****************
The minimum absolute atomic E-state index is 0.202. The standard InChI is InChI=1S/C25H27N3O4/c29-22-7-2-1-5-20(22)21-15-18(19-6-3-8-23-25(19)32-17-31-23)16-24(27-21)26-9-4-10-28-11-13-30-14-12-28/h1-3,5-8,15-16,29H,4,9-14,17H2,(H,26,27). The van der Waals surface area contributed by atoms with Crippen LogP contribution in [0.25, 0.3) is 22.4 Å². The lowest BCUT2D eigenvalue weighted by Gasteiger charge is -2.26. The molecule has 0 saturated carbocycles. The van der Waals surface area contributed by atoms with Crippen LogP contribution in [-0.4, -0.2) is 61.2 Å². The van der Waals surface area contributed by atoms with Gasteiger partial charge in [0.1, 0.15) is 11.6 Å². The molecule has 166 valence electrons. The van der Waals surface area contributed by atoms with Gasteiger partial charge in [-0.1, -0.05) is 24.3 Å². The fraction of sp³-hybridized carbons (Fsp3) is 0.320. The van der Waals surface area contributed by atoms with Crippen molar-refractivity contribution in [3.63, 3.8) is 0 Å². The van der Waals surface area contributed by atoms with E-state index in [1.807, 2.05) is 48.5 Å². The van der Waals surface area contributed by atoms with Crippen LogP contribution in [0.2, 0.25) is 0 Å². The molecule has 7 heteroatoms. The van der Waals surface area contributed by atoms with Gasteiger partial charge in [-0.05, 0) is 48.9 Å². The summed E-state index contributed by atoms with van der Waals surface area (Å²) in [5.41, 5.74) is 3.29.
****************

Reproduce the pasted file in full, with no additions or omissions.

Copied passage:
The minimum absolute atomic E-state index is 0.202. The standard InChI is InChI=1S/C25H27N3O4/c29-22-7-2-1-5-20(22)21-15-18(19-6-3-8-23-25(19)32-17-31-23)16-24(27-21)26-9-4-10-28-11-13-30-14-12-28/h1-3,5-8,15-16,29H,4,9-14,17H2,(H,26,27). The van der Waals surface area contributed by atoms with Crippen LogP contribution in [0.25, 0.3) is 22.4 Å². The lowest BCUT2D eigenvalue weighted by Gasteiger charge is -2.26. The molecule has 0 saturated carbocycles. The van der Waals surface area contributed by atoms with Crippen LogP contribution in [-0.4, -0.2) is 61.2 Å². The van der Waals surface area contributed by atoms with Gasteiger partial charge in [0.1, 0.15) is 11.6 Å². The molecule has 166 valence electrons. The van der Waals surface area contributed by atoms with Gasteiger partial charge in [-0.1, -0.05) is 24.3 Å². The fraction of sp³-hybridized carbons (Fsp3) is 0.320. The van der Waals surface area contributed by atoms with Crippen molar-refractivity contribution in [3.63, 3.8) is 0 Å². The van der Waals surface area contributed by atoms with E-state index in [1.807, 2.05) is 48.5 Å². The van der Waals surface area contributed by atoms with Crippen LogP contribution in [0.2, 0.25) is 0 Å². The molecule has 7 heteroatoms. The van der Waals surface area contributed by atoms with Gasteiger partial charge in [-0.05, 0) is 48.9 Å². The summed E-state index contributed by atoms with van der Waals surface area (Å²) in [5.41, 5.74) is 3.29.